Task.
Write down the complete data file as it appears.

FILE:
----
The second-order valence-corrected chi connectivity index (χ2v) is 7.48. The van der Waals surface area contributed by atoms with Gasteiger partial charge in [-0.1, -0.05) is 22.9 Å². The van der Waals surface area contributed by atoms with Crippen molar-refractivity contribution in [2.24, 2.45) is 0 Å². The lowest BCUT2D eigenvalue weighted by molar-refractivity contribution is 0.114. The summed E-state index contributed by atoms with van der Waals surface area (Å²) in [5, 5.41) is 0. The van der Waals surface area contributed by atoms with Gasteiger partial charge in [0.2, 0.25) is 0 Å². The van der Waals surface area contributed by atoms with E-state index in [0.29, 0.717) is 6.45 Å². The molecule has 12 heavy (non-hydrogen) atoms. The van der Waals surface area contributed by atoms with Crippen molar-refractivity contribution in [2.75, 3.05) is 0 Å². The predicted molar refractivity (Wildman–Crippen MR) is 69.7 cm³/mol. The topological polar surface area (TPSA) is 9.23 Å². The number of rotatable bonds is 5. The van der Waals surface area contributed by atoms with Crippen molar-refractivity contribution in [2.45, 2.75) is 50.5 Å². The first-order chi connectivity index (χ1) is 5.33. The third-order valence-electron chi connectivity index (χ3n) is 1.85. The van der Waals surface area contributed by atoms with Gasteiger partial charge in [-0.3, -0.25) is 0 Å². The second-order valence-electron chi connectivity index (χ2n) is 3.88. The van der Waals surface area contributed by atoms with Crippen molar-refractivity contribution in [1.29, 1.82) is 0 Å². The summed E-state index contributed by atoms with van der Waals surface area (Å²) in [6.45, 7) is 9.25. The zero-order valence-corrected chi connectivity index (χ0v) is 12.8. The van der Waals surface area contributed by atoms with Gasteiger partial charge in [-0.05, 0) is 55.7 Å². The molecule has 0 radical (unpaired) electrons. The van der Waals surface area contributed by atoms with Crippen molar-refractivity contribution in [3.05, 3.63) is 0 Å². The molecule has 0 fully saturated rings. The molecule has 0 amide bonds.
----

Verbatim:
The second-order valence-corrected chi connectivity index (χ2v) is 7.48. The van der Waals surface area contributed by atoms with Gasteiger partial charge in [-0.1, -0.05) is 22.9 Å². The van der Waals surface area contributed by atoms with Crippen molar-refractivity contribution in [2.24, 2.45) is 0 Å². The lowest BCUT2D eigenvalue weighted by molar-refractivity contribution is 0.114. The summed E-state index contributed by atoms with van der Waals surface area (Å²) in [5, 5.41) is 0. The van der Waals surface area contributed by atoms with Gasteiger partial charge in [0.2, 0.25) is 0 Å². The van der Waals surface area contributed by atoms with E-state index in [0.29, 0.717) is 6.45 Å². The molecule has 12 heavy (non-hydrogen) atoms. The van der Waals surface area contributed by atoms with Crippen molar-refractivity contribution in [2.75, 3.05) is 0 Å². The predicted molar refractivity (Wildman–Crippen MR) is 69.7 cm³/mol. The topological polar surface area (TPSA) is 9.23 Å². The number of rotatable bonds is 5. The van der Waals surface area contributed by atoms with Crippen molar-refractivity contribution in [2.45, 2.75) is 50.5 Å². The first-order chi connectivity index (χ1) is 5.33. The third-order valence-electron chi connectivity index (χ3n) is 1.85. The van der Waals surface area contributed by atoms with Gasteiger partial charge in [-0.3, -0.25) is 0 Å². The second-order valence-electron chi connectivity index (χ2n) is 3.88. The van der Waals surface area contributed by atoms with Crippen molar-refractivity contribution in [1.29, 1.82) is 0 Å². The summed E-state index contributed by atoms with van der Waals surface area (Å²) in [6.45, 7) is 9.25. The zero-order valence-corrected chi connectivity index (χ0v) is 12.8. The van der Waals surface area contributed by atoms with Gasteiger partial charge in [-0.05, 0) is 55.7 Å². The molecule has 0 radical (unpaired) electrons. The van der Waals surface area contributed by atoms with Crippen molar-refractivity contribution in [3.05, 3.63) is 0 Å². The molecule has 0 fully saturated rings. The molecule has 0 amide bonds.